Special $6,000 sensors will keep daily diaries of blacktip sharks off South Florida coast

February 5, 2019 by Kimberly Miller
Credit: CC0 Public Domain

The migration of blacktip sharks to South Florida is a well-documented pulse of wintertime energy as schools of the streamlined predators prowl their way south to warmer climes.

But beyond aerial images of shadows spilling across a field of blue, the daily diary of shark activity here remains a mystery.

On Monday, Florida Atlantic University researchers began a study to chronicle the minutia of shark life off Palm Beach County's coast with new sensors that measure movements as detailed as how many times they beat their tails to what time of day they prefer to make their close-up beach visits.

The sensors, which attach to the shark's dorsal fin and cost about $6,000 each, pop off after four days. Satellite and radio signals alert researchers to their whereabouts and a treasure trove of data.

"We have a unique opportunity here because we have a resident population of sharks milling about along the coast," said FAU professor Stephen Kajiura, who runs the university's Elasmobranch Research Laboratory in Boca Raton. "If you were to do this somewhere else, the shark may swim out into the open ocean and you'd never get the transmitter back."

First, though, the sharks must be caught, and that was the mission under overcast skies Monday as Kajiura and his team of four motored out the Lake Worth Inlet on a 23-foot open fisherman with a frozen block of chum dragging behind them.

Instead of using rod and reel, the team fishes with a drone and a drum line—a concrete anchor attached to a floating buoy and baited circle hook. The drum line is less harmful to the shark because it reduces fight time and allows the shark to stay submerged with water running over its gills before tagging, Kajiura said. Ten drum lines were dropped overboard Monday south of the inlet and near the walled off portion of beach at the Palm Beach Country Club where there were no swimmers.

Zipping overhead, the drone finds clusters of sharks and the best place to drop the line.

"So where the drone is over there, there are about 100 sharks," said 22-year-old FAU graduate student Braden Ruddy, who peered into a covered iPad screen synched with the drone camera hovering about 100 yards from shore.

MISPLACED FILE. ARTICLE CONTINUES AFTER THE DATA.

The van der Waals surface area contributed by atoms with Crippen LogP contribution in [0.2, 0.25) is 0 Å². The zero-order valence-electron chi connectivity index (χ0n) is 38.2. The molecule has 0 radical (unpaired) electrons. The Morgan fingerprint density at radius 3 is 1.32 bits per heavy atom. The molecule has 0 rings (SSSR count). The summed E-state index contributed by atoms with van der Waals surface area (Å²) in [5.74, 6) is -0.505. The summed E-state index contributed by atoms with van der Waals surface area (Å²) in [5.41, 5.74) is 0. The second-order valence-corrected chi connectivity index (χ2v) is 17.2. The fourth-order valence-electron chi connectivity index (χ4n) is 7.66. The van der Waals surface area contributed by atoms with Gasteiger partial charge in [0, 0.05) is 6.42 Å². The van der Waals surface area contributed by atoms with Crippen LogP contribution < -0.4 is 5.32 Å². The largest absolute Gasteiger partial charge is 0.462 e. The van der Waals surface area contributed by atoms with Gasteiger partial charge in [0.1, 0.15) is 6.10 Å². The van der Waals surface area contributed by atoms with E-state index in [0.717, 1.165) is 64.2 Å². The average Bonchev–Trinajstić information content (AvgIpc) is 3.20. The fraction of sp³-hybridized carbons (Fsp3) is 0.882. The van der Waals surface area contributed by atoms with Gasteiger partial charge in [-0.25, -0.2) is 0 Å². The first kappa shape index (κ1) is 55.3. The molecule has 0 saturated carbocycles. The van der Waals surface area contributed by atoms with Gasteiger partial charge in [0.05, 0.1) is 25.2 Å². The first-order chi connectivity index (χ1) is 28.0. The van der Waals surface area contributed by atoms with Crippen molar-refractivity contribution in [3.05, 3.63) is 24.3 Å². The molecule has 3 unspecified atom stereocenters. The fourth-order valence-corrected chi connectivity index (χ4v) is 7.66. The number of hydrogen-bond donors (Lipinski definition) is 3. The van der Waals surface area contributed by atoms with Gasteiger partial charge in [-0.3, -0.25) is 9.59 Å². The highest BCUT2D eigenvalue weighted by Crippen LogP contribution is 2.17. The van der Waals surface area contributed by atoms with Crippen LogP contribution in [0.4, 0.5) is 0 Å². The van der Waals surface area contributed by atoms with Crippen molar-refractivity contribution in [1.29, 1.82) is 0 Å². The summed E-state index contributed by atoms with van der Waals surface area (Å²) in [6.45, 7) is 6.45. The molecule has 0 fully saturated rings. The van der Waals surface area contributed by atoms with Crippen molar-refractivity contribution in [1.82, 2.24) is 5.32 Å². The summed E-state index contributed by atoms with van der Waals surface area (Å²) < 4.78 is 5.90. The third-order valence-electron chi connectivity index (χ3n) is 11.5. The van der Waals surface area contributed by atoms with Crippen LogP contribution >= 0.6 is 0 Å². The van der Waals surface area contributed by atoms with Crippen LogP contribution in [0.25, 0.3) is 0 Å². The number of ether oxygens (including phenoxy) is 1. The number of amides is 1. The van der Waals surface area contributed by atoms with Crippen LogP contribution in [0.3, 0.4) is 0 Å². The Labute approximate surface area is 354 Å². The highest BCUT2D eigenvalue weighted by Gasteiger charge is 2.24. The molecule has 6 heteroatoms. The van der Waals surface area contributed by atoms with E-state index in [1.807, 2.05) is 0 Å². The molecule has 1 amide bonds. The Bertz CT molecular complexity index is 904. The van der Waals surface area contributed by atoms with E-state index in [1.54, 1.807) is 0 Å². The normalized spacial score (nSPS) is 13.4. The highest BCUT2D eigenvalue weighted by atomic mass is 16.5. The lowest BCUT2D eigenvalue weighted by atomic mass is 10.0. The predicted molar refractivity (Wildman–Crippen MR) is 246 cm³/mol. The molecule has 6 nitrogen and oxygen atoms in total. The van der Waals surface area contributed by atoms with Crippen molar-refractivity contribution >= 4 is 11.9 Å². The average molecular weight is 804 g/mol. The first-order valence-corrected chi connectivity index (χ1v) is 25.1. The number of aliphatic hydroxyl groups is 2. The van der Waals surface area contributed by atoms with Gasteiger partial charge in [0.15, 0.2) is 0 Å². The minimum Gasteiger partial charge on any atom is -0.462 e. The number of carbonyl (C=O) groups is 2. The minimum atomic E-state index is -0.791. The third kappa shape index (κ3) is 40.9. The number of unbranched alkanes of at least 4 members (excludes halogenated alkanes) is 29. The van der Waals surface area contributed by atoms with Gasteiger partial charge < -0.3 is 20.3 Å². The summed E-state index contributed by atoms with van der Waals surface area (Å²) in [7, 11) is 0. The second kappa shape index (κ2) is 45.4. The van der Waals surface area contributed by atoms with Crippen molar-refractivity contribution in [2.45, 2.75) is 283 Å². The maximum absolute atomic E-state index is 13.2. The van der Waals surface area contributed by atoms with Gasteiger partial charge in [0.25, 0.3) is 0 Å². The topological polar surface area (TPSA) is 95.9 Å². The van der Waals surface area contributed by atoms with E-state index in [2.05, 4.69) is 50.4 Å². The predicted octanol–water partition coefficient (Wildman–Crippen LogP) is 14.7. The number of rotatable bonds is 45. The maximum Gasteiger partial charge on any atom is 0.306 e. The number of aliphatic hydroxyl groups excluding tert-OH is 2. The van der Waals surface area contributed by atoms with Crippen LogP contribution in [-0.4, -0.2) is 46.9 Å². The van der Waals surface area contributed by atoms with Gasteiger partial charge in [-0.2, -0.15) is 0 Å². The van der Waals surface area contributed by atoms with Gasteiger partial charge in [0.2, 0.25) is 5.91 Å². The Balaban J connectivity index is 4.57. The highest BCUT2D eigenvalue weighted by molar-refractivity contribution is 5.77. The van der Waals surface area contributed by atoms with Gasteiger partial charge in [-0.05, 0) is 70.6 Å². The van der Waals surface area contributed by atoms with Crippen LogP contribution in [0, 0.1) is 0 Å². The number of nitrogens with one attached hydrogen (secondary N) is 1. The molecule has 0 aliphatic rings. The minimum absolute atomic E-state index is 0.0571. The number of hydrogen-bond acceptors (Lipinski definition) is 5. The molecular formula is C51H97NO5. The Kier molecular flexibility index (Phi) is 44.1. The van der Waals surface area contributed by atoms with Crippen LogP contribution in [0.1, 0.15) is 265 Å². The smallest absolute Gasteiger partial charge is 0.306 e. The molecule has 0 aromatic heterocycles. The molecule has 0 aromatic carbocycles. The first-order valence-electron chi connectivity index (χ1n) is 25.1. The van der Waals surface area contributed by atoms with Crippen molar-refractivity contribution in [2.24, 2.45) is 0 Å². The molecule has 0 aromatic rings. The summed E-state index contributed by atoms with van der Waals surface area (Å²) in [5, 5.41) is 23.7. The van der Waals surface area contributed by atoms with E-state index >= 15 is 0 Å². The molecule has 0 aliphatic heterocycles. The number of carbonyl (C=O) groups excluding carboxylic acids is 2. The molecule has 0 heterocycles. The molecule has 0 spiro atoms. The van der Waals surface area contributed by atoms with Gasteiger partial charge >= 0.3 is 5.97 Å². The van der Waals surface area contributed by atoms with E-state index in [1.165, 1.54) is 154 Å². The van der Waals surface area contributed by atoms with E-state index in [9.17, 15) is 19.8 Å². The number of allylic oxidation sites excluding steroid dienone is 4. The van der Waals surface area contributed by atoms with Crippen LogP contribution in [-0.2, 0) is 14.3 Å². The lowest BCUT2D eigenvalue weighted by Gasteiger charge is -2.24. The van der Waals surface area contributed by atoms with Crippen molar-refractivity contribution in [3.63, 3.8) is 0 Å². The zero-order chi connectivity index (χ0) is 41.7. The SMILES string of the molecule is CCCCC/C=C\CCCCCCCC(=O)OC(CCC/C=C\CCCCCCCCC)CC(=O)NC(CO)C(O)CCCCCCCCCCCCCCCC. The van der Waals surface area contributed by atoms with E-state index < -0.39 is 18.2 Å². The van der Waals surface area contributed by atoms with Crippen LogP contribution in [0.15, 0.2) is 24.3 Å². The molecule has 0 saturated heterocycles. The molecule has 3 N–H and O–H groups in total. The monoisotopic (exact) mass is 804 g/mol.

Ruddy and Kajiura are licensed drone operators.

"Technology has greatly increased our ability to fish effectively," Kajiura said.

The new sensor project is being paid for by a grant from the Colgan Foundation, a not-for-profit founded by Delray Beach resident Sean Colgan in 1995. Colgan, a Philadelphia native and former rower who won medals in World Cup championships and at the Pan American Games in the 1970s and early 1980s, started the foundation to support the sport of rowing, Catholic education and scientific research with an emphasis on conservation.

FAU was able to purchase six of the sensors with a Colgan grant. While they are costly up front, they are also reusable.

"The more information we have about the fine-scale movement of sharks, the better we understand them," Kajiura said. "Sharks are an important part of the ecosystem, and we want a healthy, robust ecosystem."

Also, if there are patterns when sharks are visiting beaches, lifeguards can be on higher alert during those periods.

The first shark on the line Monday was 5 feet, 5 inches long. While its measurements and sex were recorded, it was also fitted with a National Marine Fisheries Service tag. The tag allows anglers who catch a shark to alert the service of its whereabouts, giving researchers a way to track shark movements.

The new sensor, a bright orange instrument the size of a Cracker Jack box, will come off the shark when metals on its attachment corrode in saltwater.

"We want to know when they are hanging out here, what are they doing?" said Ryan Stolee, 39, who is earning his master's degree in biology and overseeing the sensor project. "There are so many data points we'll be able to collect and once we get baseline information other students can ask questions for further study."

In about four hours, the group catches five sharks. That's more than they expected. They only brought two sensors.

"Five sharks, two transmitters and it's not even 11 o'clock yet," Kajiura said about the successful trip. "I guess we should have brought more transmitters."

Explore further: Significant drop in shark bites reported worldwide in 2018

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